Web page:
NIAS Europe Studies

Photo Source: Telegram/WAGNER_svodki
   NIAS Course on Global Politics
National Institute of Advanced Studies (NIAS)
Indian Institute of Science Campus, Bangalore
For any further information or to subscribe to GP alerts send an email to

NIAS Europe Studies
The Wagner Revolt: A profile of Yevgeny Prigozhin

  Sneha Surendran

About the Author

Sneha Surendran is a Research Intern in NIAS Europe Studies.

Mercenary leader Yevgeny Prigozhin, 62, walked away seemingly unharmed after he led a short-lived rebellion on Russia’s soil. Prigozhin’s name has occasionally cropped up in the international arena, but on 23 June he grabbed the world’s attention when he ordered the troops of his private military force, Wagner, to march to Moscow. Beyond his persona as the leader of the Wagner group, Prigozhin is a man who has worn multiple hats.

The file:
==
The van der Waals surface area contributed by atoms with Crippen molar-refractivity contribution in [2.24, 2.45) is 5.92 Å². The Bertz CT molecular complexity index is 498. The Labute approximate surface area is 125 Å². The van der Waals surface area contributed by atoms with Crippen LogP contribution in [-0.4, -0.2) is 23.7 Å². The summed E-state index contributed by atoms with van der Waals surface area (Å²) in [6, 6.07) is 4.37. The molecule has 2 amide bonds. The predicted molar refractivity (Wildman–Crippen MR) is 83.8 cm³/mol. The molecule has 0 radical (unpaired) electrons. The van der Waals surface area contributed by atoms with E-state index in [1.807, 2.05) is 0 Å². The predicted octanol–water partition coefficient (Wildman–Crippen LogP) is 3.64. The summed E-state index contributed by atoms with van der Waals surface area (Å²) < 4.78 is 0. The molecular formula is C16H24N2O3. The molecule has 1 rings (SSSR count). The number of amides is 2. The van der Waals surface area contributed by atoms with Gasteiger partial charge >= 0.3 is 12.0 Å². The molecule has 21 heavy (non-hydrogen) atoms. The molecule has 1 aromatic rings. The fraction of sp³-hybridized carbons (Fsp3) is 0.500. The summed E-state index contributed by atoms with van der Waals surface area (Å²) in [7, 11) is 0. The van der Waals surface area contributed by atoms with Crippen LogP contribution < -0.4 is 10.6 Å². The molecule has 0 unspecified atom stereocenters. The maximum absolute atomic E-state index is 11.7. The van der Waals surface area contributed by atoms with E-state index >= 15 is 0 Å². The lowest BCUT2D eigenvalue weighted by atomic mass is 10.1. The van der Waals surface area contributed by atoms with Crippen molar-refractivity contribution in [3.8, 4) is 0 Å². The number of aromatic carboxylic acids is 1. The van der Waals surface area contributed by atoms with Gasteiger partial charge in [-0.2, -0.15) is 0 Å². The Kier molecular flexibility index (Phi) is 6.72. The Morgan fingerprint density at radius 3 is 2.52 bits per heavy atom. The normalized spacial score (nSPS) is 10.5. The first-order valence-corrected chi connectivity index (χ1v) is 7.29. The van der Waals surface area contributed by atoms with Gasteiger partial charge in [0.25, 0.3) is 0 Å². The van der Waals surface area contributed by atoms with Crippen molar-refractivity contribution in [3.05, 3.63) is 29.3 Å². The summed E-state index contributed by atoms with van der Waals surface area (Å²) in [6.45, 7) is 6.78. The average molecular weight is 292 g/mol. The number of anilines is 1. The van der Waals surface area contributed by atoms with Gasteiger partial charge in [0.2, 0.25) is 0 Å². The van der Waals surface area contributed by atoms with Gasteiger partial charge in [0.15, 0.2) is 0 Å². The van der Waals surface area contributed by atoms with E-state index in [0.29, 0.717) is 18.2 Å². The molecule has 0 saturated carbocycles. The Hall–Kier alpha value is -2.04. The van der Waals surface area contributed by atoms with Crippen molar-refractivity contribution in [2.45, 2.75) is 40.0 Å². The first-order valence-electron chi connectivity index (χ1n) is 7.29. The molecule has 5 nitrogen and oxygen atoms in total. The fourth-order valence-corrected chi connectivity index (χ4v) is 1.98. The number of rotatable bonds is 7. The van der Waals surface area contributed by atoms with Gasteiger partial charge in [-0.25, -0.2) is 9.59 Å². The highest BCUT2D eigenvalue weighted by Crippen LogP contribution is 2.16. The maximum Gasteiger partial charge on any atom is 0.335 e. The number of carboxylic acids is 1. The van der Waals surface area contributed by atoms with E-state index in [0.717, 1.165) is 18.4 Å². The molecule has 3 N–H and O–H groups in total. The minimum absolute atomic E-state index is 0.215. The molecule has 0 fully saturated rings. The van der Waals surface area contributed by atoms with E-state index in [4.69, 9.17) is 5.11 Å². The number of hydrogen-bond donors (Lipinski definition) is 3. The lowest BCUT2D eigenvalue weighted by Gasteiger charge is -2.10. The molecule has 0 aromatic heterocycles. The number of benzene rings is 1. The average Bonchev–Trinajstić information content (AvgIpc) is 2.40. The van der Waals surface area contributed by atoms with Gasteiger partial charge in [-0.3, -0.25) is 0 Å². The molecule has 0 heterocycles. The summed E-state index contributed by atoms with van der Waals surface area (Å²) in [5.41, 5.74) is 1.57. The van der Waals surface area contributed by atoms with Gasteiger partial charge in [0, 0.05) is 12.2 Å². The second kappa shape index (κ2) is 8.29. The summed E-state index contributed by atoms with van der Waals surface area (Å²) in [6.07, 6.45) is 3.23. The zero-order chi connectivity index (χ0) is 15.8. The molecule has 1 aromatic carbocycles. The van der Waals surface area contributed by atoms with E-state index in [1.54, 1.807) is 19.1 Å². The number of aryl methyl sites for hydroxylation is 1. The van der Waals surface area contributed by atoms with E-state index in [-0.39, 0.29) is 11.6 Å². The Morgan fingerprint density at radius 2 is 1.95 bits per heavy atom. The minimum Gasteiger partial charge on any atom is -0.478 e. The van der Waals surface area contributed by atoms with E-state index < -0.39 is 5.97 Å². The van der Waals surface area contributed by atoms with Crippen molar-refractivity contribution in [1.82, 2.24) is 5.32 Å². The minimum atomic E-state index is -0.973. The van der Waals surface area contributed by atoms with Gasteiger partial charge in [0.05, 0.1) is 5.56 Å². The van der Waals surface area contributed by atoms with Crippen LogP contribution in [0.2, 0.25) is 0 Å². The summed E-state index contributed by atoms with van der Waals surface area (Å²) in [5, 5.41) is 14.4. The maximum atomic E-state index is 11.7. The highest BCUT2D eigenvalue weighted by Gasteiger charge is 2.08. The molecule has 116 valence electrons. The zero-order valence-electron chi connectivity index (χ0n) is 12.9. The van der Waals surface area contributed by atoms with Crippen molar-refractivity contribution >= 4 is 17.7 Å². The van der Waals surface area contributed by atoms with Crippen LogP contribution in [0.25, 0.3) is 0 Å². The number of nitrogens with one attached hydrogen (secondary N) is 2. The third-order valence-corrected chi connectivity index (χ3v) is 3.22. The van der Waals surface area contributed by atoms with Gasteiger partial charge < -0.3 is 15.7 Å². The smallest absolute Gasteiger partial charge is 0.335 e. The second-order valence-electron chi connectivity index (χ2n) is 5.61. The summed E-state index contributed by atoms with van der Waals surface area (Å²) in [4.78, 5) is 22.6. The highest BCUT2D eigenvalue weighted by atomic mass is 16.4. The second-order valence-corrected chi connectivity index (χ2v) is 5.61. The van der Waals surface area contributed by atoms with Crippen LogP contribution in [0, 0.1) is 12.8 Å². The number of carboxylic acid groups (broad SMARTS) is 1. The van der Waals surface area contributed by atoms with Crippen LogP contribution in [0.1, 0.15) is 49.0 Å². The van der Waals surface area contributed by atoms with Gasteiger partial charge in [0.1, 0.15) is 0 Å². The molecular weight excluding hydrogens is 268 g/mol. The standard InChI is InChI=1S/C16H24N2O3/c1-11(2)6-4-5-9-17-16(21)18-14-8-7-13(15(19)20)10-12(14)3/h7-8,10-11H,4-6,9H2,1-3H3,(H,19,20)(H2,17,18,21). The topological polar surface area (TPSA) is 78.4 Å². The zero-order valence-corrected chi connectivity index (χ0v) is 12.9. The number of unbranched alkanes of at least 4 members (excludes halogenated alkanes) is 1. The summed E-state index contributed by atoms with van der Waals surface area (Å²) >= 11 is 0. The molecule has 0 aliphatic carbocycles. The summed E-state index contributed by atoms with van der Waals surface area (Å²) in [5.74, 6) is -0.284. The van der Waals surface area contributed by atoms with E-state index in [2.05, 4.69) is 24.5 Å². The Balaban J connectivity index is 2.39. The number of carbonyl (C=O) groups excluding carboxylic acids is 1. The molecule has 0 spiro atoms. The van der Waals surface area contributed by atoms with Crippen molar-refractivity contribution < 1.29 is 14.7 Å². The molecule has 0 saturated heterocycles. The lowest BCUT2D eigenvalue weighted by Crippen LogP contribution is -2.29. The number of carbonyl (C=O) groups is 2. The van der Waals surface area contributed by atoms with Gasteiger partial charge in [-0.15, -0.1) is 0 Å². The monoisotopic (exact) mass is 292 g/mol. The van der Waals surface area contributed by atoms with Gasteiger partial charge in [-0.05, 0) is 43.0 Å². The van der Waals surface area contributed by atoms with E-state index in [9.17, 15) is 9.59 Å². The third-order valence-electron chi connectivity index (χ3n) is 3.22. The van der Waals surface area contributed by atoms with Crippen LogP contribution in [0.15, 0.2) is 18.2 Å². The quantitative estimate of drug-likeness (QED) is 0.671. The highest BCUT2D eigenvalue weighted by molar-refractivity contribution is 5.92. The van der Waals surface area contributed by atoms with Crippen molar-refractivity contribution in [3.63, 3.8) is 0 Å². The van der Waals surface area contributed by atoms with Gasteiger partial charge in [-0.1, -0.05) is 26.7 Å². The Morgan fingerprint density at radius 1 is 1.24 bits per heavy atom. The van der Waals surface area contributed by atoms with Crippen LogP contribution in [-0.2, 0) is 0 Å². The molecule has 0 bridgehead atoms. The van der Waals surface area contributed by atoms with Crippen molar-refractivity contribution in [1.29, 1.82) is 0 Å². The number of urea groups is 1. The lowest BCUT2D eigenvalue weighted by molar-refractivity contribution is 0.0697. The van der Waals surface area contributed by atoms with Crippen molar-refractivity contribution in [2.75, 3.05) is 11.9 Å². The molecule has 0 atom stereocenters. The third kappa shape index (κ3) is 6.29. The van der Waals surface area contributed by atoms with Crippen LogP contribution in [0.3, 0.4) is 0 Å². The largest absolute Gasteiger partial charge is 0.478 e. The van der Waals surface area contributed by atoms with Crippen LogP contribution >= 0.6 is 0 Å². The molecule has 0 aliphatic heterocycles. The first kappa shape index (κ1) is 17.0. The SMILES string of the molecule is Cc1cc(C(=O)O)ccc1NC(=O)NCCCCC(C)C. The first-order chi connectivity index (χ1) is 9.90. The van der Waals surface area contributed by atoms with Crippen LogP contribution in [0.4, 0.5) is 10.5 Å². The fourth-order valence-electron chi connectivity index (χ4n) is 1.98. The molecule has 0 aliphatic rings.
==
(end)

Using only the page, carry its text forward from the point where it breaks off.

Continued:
It all began in St Petersburg
Yevgeny Viktorovich Prigozhin is a native of St. Petersburg, Russia, the same as Vladimir Putin. His mother was a hospital nurse while his father, a mining engineer, died when Prigozhin was nine. His stepfather, a ski instructor, sparked an interest in cross-country skiing in the young boy. Prigozhin joined and graduated from the Leningrad Sports Boarding School in 1977. However, an injury put an end to his sports dreams. Prigozhin’s entry into the world of crime began early when at the age of 18, he was first sentenced to prison for theft.